There's not a solitary factor responsible for the Sabres' miserable existence of the last six years. To look back, blame can be assigned to a great many men whose hands stirred the pot of failure: Terry Pegula, Darcy Regier, Ville Leino, Ron Rolston, Ted Black, Pat LaFontaine, Ted Nolan, Tim Murray, Dan Bylsma, et al. The point remains: Jack Eichel, Buffalo's most dynamic talent in decades, exists there as a byproduct of the dysfunction.
In a division so unforgiving, the Stars learned the hard way how quickly a few ill-timed injuries and inconsistency can sink a team with supreme talent. The 2016-17 season turned out to be a lost cause for Dallas after winning the Central Division a year earlier. A summer overhaul by general manager Jim Nill recalibrated the roster around cornerstones Jamie Benn and Tyler Seguin, addressing needs up and down the lineup.
Now that the college football season is in full swing, we have a chance to reflect on the plethora of highlights the first two weeks brought. It's true that Week 3 is lacking in top 25 matchups, but that just means everyone should be on high alert for a big upset or two. Saturday's schedule is rife with possibilities, beginning at noon with a pair of top 10 programs: No. 7 Michigan hosts Air Force and No. 9 Oklahoma State at Pittsburgh. From there, No. 23 Tennessee visits No.
Muck Rack makes it simple to find people, tweets, or articles that mention any name, keyword, company, hashtag etc. We've compiled this guide to help you make the most of your search.
Selecting a term
Start searching tweets, articles from media outlets, articles mentioned in tweets, journalists'
names, titles and bios with some suggested searches:
Companies or Topics (e.g. iPhone, Microsoft)
Phrases (e.g. "cloud computing") — use quotes to keep the terms together
Twitter handles (e.g. @username) — returns those who have mentioned or replied to
Names (e.g. "David Pogue")
Hashtags (e.g. #sxsw, #london2012)
Bio details (e.g. vegan, Olympics, father)
Muck Rack's Advanced Search allows for many boolean operators.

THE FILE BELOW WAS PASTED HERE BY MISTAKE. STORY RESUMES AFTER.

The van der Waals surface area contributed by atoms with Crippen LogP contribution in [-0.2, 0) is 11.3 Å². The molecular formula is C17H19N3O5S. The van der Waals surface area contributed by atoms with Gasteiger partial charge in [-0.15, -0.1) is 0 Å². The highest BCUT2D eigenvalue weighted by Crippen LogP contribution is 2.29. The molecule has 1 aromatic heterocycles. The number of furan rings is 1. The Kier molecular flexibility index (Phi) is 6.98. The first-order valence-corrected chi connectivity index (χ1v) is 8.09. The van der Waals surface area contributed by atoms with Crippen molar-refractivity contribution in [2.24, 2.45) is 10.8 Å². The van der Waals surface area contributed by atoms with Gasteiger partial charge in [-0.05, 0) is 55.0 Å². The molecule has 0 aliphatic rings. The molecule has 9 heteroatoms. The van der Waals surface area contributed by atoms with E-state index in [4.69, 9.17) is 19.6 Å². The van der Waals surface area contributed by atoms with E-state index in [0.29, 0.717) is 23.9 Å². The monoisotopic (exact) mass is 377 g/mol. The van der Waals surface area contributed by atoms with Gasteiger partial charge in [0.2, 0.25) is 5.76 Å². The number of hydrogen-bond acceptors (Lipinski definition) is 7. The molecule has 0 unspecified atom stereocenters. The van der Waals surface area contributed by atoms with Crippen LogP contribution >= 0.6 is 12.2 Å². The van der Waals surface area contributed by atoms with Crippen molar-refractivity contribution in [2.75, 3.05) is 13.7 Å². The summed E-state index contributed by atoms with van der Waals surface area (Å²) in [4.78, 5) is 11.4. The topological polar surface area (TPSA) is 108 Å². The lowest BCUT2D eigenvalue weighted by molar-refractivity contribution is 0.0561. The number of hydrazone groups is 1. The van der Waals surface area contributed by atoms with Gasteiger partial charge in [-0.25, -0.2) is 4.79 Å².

Find results that mention multiple specified terms, use AND or
+. For example, ensure each result contains both Elon Musk and Mark Zuckerberg by
searching Obama AND Romney or Obama + Romney.
Use the operators OR or , to broaden your search when you'd like either of
multiple terms to appear in results. (This is the default behavior of our search when no operators
are used.) For example, search for democrat OR republican to find results that refer to
Democrats and/or Republicans.
Use NOT or - to subtract results from your search. For
example, searching Disney will yield results about the Walt Disney Company as well as Walt Disney
World Resort. To exclude mentions of Disney World, search for Disney -World or Disney
When using one of these operators with a phrase, enclose it in quotation marks. For example, you can
find results about smartphones excluding Apple's iPhone 4S by searching smartphone -"iPhone
Exact case matching or punctuation
If you're searching for a brand name or keyword that relies on specific punctuation marks or capitalization, you can
find results that match your exact query by adding matchcase: before the keyword you're searching for, like matchcase:E*TRADE .
Use parentheses to separate multiple
boolean phrases. For example, to find journalists talking about having fun in Disney World or
Disneyland, search for ("disney world" OR disneyland) AND fun.
An asterisk can be used to search for any variation of a root word truncated by the asterisk. For example, searching for admin* will return results for administrator, administration, administer, administered, etc.
A near operator is an AND operator where you can control the distance between the words. You can vary the distance the near operation uses by adding a forward slash and number (between 0-99) such as strawberries NEAR/10 "whipped cream", which means the strawberries must exist within 10 words of "whipped cream".